"But shall I have the strength to write this book? For there is a great distance between the words we speak uninhibitedly to a friendly audience and the discipline needed to write a book. When we are lecturing, we become animated by the joy of teaching, and at times, our words think for us. But to write a book requires really serious reflection." Gaston Bachelard in The Poetics of Space p. xxxix
Gaston Bachelard ends the introduction to his philosophical exploration of the architecture of intimate spaces (which my class on silent spaces and the history of contemplation in the West has been reading) wondering if he has the strength to undertake the hard work of turning words that shimmer and dance in space, words that have a life and breath of their own, into words that burrow in between the covers of a book, that wait on light to breathe again. It takes strength to corral words like that, to hold them in place long enough to pin them onto paper.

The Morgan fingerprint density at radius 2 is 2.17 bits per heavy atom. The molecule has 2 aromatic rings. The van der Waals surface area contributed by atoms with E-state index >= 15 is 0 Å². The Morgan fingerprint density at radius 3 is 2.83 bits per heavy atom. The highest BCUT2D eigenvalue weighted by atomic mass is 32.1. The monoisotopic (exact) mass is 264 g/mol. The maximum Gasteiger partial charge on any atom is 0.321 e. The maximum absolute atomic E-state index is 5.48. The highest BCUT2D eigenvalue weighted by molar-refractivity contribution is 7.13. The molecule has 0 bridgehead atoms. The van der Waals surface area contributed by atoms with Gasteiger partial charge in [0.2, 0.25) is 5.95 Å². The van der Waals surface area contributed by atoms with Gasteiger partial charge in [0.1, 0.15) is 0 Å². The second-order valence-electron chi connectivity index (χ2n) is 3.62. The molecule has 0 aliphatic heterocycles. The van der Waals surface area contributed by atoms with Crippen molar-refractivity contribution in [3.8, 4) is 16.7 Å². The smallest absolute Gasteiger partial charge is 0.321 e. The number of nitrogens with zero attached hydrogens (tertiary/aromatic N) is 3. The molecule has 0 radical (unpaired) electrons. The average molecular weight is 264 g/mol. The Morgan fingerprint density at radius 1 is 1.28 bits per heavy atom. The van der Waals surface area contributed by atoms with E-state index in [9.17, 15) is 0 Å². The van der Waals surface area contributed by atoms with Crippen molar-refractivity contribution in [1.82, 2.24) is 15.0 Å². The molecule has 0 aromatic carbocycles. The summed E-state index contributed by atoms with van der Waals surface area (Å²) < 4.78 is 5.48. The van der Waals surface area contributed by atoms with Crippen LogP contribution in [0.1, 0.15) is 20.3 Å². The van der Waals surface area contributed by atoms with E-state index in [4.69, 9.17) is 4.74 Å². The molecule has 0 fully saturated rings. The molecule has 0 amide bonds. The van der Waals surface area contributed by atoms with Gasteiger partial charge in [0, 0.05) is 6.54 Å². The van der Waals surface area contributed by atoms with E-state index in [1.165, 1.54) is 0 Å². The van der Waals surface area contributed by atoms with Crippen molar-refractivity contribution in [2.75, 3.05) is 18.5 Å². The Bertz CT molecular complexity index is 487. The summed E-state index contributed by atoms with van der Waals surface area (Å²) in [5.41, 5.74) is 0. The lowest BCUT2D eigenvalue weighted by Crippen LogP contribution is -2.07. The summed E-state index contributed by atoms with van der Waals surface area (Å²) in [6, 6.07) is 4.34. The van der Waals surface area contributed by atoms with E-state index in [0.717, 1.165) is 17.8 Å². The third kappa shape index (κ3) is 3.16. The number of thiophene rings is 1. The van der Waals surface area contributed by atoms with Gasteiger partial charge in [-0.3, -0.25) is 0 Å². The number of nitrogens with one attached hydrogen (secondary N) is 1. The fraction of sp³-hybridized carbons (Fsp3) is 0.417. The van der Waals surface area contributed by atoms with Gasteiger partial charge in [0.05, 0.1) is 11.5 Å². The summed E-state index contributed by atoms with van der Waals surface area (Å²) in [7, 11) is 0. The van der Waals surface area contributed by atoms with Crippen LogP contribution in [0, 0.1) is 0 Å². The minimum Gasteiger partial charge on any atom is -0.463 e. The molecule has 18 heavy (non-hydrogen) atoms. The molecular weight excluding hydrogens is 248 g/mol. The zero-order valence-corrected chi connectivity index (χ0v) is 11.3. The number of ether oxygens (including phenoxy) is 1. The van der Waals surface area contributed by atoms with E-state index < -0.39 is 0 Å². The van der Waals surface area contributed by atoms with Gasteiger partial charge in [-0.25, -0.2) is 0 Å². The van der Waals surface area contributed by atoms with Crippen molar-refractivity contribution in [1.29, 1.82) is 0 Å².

It's become clear to me over the last few weeks just how much strength and energy it takes for me to write. I've been juggling the teaching of two quite different classes (and despite her delight in my desk and my pen, Fluffy has been no help in grading papers or writing lectures!), Crash's college angst and various unblog-able work issues. The result has been too many fifteen hour days and six hour nights.
It's not just the energy to grab a pen or keyboard and pull the words into place, the ideas themselves seem to mope about in my head, draping themselves exhaustedly around my neural pathways, ashen shadows utterly unwilling to dance for me.
I have a work meeting this weekend, so am taking tomorrow afternoon off to shake the cobwebs out in the silence and see Patient Spiritual Director — holding a friend in prayer as I go, offering my exhaustion and burnt out spirit for her intentions.
For the record, I did have the strength to finish the little book I wrote this summer on the hidden graces of penance....